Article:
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Toxicol Lett. 2002 Feb 28;127(1-3):63-8.

Effects of carcinogenic metals on gene expression.

Author information

  • Department of Biology and Chemistry, University of Bremen, Germany. beyers@uni-bremen.de

Abstract

Six metals and/or their compounds have been recognized as carcinogens: arsenic, beryllium, cadmium, chromium, cobalt and nickel. With the exception of arsenic, the main rote of exposure is inhalation and the main target organ is the lung. Arsenic is exceptional because it also produces tumors of skin and lung after oral uptake. With the exception of hexavalent chromium, carcinogenic metals are weak mutagens, if at all, and their mechanisms of carcinogenicity are still far from clear. A general feature of arsenic, cadmium, cobalt and nickel is their property to enhance the mutagenicity and carcinogenicity of directly acting genotoxic agents. These properties can be interpreted in terms of the ability of these metals to inhibit the repair of damaged DNA. However, because carcinogenic metals cause tumor development in experimental animals even under exclusion of further carcinogens, other mechanisms have to be envisaged, too. Evidence will be discussed that carcinogenic metal compounds alter patterns of gene expression leading to stimulated cell proliferation, either by activation of early genes (proto-oncogenes) or by interference with genes downregulating cell growth. Special reference will be devoted to the effects of cadmium and arsenic on gene expression, which have been studied extensively. Possible implications for occupational safety and health will be discussed.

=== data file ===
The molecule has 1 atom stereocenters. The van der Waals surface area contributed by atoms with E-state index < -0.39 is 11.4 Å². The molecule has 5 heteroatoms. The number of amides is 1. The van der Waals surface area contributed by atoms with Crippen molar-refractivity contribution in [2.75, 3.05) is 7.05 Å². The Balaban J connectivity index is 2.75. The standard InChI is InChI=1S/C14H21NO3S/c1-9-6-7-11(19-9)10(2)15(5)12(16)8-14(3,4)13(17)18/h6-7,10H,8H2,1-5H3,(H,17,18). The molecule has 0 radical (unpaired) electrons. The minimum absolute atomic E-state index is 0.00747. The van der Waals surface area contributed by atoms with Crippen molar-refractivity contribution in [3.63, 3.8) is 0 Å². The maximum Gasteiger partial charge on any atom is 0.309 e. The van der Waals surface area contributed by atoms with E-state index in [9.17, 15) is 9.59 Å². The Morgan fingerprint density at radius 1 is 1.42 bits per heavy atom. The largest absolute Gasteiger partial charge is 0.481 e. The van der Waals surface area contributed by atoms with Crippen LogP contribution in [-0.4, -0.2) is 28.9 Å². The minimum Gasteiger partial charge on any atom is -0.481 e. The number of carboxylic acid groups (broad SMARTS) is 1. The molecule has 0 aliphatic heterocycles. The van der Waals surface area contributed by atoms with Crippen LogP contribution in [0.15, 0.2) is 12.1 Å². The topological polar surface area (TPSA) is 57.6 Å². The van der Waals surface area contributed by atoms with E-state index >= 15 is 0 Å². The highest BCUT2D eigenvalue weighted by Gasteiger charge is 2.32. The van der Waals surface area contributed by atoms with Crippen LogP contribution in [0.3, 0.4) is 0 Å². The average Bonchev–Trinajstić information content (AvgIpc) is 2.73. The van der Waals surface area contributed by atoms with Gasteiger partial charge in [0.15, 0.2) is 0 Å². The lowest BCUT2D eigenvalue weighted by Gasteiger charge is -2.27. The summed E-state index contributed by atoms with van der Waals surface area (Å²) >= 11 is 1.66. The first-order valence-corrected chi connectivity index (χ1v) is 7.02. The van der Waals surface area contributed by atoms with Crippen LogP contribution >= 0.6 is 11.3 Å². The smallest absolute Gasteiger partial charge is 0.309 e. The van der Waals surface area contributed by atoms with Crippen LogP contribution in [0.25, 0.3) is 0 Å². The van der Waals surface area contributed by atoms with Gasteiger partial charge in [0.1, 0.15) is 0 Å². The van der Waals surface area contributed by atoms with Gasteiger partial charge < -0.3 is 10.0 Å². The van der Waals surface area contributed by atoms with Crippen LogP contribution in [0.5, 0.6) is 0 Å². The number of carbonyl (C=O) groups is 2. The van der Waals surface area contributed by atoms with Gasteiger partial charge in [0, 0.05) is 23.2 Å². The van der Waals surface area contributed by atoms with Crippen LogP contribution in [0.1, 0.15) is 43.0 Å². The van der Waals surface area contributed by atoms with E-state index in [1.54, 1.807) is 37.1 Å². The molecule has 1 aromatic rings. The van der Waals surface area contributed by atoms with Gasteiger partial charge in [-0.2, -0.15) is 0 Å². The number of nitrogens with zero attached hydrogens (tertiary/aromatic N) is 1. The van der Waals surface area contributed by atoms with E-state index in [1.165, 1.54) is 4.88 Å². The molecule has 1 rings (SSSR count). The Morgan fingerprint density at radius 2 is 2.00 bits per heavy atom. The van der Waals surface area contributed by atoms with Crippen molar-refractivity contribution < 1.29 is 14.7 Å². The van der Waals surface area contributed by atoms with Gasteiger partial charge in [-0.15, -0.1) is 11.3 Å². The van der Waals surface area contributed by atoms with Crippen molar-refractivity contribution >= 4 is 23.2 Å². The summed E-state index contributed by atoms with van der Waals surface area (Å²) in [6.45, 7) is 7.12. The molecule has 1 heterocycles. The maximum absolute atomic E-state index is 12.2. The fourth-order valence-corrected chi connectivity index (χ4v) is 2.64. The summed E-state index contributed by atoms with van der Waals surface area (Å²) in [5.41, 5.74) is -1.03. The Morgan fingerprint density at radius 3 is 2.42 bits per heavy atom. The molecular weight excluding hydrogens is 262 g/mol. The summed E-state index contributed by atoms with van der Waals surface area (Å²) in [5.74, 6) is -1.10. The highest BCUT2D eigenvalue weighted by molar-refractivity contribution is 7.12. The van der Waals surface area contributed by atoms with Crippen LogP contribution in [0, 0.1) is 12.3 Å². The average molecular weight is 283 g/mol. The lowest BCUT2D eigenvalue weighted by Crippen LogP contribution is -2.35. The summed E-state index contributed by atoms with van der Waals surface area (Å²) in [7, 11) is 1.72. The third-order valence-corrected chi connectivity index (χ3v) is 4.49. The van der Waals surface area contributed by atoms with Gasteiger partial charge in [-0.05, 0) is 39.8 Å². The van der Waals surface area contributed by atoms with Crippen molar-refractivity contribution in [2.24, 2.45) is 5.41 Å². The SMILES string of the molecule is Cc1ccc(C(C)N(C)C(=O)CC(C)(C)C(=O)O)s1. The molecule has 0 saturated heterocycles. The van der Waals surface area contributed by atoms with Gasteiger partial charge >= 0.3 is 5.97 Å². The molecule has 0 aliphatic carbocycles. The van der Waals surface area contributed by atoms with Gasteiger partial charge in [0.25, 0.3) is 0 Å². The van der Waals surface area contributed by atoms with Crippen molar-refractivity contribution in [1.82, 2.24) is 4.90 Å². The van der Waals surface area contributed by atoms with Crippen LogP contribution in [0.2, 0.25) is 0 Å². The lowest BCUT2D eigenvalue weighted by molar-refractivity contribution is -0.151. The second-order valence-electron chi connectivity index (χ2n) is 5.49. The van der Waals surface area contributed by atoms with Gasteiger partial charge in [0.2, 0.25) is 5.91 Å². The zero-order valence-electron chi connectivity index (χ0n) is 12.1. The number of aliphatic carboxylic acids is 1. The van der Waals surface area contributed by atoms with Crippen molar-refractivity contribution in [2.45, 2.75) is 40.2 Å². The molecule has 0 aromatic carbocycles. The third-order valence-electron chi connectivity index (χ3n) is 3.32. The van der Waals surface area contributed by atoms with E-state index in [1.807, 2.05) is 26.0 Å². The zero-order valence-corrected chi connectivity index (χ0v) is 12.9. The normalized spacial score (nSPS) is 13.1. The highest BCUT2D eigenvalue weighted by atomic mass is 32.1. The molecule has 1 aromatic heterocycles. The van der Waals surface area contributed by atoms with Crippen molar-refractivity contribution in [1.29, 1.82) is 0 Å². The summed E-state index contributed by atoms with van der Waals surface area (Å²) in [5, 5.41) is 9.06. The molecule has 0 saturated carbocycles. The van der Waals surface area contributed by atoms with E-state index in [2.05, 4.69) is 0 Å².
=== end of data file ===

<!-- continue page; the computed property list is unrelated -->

PMID:
12052642
[PubMed - indexed for MEDLINE]
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